Two California law enforcement leaders held a press conference Thursday morning to express concerns about California’s “Safety For All Act”, a controversial law proposal that which would further tighten California’s already infamously-stringent gun laws.
According to ABC 23, Kern County Sheriff Donny Youngblood and Taft Police Chief Ed Whiting voiced their opposition to a law that they feel both tramples the Constitutional rights of Californians and hinders the safety of law enforcement and civilians alike.
The gun-control initiative – led by Lt.Governor Gavin Newsom- focuses on instituting background checks for ammunition purchases, the mandatory banning and surrendering or confiscation of magazines that can hold over 10 rounds- including those belonging to retired and reserve law enforcement officers. In addition, charges could theoretically be filed against individuals who sell ammunition without being authorized California ammunition vendors, as well as individuals who fail to report their weapons lost or stolen within a certain period of time. Lastly, there could be up to a 30-day authorization to purchase ammunition.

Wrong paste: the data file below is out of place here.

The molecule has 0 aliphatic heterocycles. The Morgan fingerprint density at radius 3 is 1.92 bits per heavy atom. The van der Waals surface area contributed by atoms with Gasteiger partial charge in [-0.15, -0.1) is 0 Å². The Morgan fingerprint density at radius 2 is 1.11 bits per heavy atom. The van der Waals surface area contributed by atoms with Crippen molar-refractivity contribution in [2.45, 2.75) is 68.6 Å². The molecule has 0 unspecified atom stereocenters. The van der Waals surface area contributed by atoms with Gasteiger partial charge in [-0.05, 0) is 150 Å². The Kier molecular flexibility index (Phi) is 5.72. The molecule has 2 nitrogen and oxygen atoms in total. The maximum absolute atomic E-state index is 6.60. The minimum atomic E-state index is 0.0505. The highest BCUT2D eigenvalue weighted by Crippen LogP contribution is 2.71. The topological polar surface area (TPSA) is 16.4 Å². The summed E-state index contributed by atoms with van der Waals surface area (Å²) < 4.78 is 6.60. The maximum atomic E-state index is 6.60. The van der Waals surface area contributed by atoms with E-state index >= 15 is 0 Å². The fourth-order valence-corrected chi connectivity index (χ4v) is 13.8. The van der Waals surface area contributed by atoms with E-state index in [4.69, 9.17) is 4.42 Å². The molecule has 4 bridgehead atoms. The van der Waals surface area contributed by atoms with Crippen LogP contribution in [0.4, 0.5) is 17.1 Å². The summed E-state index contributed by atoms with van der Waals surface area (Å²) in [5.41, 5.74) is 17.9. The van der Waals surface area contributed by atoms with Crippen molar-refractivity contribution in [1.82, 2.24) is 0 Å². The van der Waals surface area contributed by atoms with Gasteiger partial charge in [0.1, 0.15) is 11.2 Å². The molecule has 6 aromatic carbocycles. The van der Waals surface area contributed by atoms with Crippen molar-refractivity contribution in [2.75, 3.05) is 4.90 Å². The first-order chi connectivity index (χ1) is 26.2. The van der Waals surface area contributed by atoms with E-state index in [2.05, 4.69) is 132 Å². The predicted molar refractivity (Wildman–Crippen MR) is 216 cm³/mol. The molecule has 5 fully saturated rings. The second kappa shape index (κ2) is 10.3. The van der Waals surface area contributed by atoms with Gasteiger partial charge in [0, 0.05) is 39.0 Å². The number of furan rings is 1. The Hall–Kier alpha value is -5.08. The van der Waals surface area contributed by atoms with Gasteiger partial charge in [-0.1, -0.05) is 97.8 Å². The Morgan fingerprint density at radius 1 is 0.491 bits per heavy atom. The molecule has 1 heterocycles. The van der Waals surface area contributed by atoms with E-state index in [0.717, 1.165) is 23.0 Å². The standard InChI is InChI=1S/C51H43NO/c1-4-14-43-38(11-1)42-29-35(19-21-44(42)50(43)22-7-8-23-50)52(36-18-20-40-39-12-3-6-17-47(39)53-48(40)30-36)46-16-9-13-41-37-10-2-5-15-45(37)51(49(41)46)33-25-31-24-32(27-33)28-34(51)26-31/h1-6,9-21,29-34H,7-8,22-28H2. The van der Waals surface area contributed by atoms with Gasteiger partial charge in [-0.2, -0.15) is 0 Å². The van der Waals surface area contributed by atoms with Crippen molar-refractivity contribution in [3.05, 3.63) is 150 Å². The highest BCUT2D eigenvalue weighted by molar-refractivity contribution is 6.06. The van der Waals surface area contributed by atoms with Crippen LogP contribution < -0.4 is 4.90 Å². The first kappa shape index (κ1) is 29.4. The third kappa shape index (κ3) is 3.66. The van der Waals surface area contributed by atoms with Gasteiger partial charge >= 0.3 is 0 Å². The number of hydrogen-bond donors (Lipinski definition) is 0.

Youngblood and Whiting strongly opposed the proposal, saying that it would only harm the law-abiding.
“You can’t legislate people. We have to have fair laws and laws that hold people accountable,” Sheriff Youngblood said.
Chief Whiting criticized the Californian government’s war on firearms, citing that the efforts would best be allocated to more pressing matters.
“If you want to make some laws, how about doing something about mental health issues. Here’s a thought, let’s put more people in jail that commit crimes. But nobody wants to do that right now.”
Youngblood concurred with Whiting’s statement, saying the state needs to focus more on tougher sentencing when it comes to criminals, and not so much on restricting second amendment rights.
“We’re having a gang war in this county with gang members in retaliation, which has nothing to do with gun control, that’s human behavior,” said Youngblood. “The ones who aren’t going to be armed, are the people who have the right to protect themselves from these predators.”
The law enforcement leaders also came down on California’s practice of releasing scores of inmates under California’s Reduced Penalties for Some Crimes Initiative, known as Prop 47.
“Dumping inmates is not working and I think it’s causing crime rate to go higher and I think we all see that,” Whiting quipped. “Prop 47 is one of the most horrible proposition laws I’ve seen in the almost 40 years I’ve been in law enforcement.”
According to Whiting, over $25 million will be pulled from the state’s general fund, in order to increase the California Department of Justice staff, mainly for ammunition background checks.